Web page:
And the Glory of the lord' is a chorus from the oratorio 'Messiah'
Oratorio is a large scale musical work for chorus, soloists and orchestra based on a biblical text
The Libretto [text/words of an oratorio]
Oratorios follow the structure of operas: Recitative [setting the scene with very little music], Aria [solo song reflecting mood] and chorus [summing up the action]
Originally performed by voices [Soprano, alto, tenor, bass] and accompanied by strings [violin 1/2, viola and chello] and the harpsichord that played the continuo. however handel added oboes and bassoons at a later date.
The chorus is made up of four ideas:
- The first 3 notes outline an A major Triad [C# A E] and the ending is part of a stepwise scale
- The setting of the words is mainly Syllabic [one note per syllable]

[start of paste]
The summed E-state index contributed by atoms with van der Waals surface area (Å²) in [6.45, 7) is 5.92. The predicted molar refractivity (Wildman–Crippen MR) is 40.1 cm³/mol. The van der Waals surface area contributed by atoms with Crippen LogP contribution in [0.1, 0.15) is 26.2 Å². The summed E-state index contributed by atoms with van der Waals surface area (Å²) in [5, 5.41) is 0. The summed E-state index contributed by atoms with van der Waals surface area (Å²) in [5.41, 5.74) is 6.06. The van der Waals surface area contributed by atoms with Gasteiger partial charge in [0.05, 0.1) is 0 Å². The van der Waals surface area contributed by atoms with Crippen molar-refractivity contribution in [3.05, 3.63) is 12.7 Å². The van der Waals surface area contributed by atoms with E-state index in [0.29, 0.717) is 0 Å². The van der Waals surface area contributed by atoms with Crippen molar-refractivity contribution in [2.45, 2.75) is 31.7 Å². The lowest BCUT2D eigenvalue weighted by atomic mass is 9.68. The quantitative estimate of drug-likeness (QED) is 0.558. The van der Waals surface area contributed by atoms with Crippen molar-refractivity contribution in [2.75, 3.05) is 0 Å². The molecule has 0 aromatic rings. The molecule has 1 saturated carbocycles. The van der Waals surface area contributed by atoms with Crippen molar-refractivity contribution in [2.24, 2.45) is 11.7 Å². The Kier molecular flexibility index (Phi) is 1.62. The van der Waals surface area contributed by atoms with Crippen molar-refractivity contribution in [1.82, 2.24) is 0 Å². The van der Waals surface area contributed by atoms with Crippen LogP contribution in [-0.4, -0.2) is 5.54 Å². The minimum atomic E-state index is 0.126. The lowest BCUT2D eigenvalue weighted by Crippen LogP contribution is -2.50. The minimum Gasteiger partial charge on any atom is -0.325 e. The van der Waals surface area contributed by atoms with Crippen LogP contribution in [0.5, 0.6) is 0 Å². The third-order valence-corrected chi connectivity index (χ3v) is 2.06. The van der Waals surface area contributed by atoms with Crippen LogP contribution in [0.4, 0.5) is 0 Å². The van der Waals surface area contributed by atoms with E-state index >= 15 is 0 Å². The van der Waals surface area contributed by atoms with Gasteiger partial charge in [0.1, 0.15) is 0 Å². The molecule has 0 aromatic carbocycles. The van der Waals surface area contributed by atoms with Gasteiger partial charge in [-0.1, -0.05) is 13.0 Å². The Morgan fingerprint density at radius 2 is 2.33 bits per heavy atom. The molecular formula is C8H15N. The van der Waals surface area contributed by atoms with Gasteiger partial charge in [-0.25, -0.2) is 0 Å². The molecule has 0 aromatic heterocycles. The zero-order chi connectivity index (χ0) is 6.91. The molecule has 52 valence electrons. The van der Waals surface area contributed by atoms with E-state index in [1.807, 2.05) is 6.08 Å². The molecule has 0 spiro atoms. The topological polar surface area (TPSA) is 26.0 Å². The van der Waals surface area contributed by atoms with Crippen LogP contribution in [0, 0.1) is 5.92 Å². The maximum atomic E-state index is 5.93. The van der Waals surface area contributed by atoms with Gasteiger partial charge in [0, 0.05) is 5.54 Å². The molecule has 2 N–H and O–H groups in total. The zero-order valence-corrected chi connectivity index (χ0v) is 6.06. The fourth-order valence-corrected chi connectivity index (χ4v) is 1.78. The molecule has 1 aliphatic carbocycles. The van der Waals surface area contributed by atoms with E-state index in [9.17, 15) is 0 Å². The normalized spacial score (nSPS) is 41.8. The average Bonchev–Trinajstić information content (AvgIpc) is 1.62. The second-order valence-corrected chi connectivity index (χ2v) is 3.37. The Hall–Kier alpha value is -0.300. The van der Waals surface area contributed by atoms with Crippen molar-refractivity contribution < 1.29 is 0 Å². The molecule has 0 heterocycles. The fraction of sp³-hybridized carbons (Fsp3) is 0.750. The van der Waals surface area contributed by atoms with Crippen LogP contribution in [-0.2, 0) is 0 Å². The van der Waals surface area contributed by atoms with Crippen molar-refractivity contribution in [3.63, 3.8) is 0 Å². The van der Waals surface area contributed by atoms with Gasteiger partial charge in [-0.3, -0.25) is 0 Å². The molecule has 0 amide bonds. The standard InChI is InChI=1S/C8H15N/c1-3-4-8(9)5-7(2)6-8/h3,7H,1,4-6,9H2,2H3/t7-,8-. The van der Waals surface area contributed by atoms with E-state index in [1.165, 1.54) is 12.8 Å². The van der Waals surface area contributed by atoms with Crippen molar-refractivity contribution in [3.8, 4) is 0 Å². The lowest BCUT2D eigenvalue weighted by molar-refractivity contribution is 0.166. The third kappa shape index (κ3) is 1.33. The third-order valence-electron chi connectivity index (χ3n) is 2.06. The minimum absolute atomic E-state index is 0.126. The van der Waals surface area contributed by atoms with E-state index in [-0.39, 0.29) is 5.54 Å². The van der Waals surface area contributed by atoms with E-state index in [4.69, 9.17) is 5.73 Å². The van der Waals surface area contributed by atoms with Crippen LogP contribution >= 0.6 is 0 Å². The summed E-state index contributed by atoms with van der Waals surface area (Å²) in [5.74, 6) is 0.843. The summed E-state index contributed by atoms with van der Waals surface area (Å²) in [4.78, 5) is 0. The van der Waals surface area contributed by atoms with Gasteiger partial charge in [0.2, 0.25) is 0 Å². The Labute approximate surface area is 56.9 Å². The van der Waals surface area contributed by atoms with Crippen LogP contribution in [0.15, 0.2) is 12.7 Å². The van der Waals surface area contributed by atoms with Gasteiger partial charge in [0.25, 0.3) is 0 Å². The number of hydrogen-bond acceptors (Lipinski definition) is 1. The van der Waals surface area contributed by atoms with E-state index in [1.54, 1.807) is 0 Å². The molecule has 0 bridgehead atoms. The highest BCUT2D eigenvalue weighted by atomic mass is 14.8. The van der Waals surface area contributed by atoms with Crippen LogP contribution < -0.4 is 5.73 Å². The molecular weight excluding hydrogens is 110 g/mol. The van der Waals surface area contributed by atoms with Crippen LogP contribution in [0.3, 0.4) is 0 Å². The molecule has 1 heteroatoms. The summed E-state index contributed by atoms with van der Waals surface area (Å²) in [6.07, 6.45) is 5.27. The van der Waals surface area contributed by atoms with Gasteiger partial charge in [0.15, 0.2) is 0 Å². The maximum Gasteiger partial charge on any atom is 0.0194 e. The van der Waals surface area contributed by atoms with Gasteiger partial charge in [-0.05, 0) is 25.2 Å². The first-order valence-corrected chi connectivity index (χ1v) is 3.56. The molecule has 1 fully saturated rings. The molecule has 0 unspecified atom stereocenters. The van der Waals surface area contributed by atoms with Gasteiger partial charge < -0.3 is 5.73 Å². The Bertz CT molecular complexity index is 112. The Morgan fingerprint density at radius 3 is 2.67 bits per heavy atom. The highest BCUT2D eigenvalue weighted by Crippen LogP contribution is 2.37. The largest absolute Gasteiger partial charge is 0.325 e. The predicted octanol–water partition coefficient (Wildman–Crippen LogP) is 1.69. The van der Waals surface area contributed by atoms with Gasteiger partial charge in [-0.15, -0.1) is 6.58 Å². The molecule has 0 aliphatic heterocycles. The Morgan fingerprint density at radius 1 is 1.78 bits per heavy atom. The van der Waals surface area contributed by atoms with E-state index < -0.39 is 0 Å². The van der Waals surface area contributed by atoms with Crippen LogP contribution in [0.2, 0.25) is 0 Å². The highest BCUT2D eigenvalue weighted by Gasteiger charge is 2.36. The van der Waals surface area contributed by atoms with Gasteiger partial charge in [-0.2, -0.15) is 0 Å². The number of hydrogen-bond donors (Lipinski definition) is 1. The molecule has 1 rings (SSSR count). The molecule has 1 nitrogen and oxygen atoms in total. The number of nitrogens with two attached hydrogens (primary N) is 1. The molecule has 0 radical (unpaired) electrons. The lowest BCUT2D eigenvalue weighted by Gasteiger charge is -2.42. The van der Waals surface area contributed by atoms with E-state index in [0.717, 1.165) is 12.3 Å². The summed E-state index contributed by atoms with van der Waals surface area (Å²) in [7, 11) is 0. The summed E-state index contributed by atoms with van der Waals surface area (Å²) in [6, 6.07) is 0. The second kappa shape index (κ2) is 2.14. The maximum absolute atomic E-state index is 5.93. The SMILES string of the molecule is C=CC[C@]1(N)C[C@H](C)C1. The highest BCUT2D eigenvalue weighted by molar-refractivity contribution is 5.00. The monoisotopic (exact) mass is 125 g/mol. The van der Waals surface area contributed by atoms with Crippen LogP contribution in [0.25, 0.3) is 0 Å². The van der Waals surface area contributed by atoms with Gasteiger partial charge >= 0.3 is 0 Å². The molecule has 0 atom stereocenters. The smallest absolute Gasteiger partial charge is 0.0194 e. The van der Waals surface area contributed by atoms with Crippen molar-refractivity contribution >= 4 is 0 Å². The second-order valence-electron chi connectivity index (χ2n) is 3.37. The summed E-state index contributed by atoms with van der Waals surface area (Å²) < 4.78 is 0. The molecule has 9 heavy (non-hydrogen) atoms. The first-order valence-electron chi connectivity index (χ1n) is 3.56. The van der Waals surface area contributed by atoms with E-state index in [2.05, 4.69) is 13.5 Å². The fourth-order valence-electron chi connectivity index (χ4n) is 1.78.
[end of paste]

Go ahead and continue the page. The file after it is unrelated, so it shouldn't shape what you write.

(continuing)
- The idea is built up of 2 one-bar descending sequences and a melismatic [several notes to a syllable] setting of the word 'revealed'. The word 'revealed' is used in imitation between parts.
- the long dotted minims emphasise the text 'the Lord hath spoken it' and the part is doubled by tenors and basses.
Throughout most of the piece, we can describe the texture as polyphonic: where all the parts are interweaving.
The affection [mood] of the chorus is joyful and this is conveyed through triple metre [3/4], allegro [very fast] tempo and major key signiture [A major with modulations/key changes to E major and B major]
The ending has a dramatic mood created by a 3 beat rest in all four voices before the last phrase, an adagio [slow] tempo, longer note values, loud dynamics, use of timpani and homophonic texture.
Hemiola rhythms [a device used in triple time, towards a cadence point, in which notes are grouped in 2 beat units] are used in bars 9/10. There is a use of perfect and plagal cadences throughout the chorus.
The harmonic Rhythem [the number of times the chords change per bar] is either one chord per bar or 2 beats then one. there is a lot of imitation between parts [seperate parts copying/imitating each other] There is a use of pedal [ a sustained note usually in the lowest bass part] in the middle of the musical texture.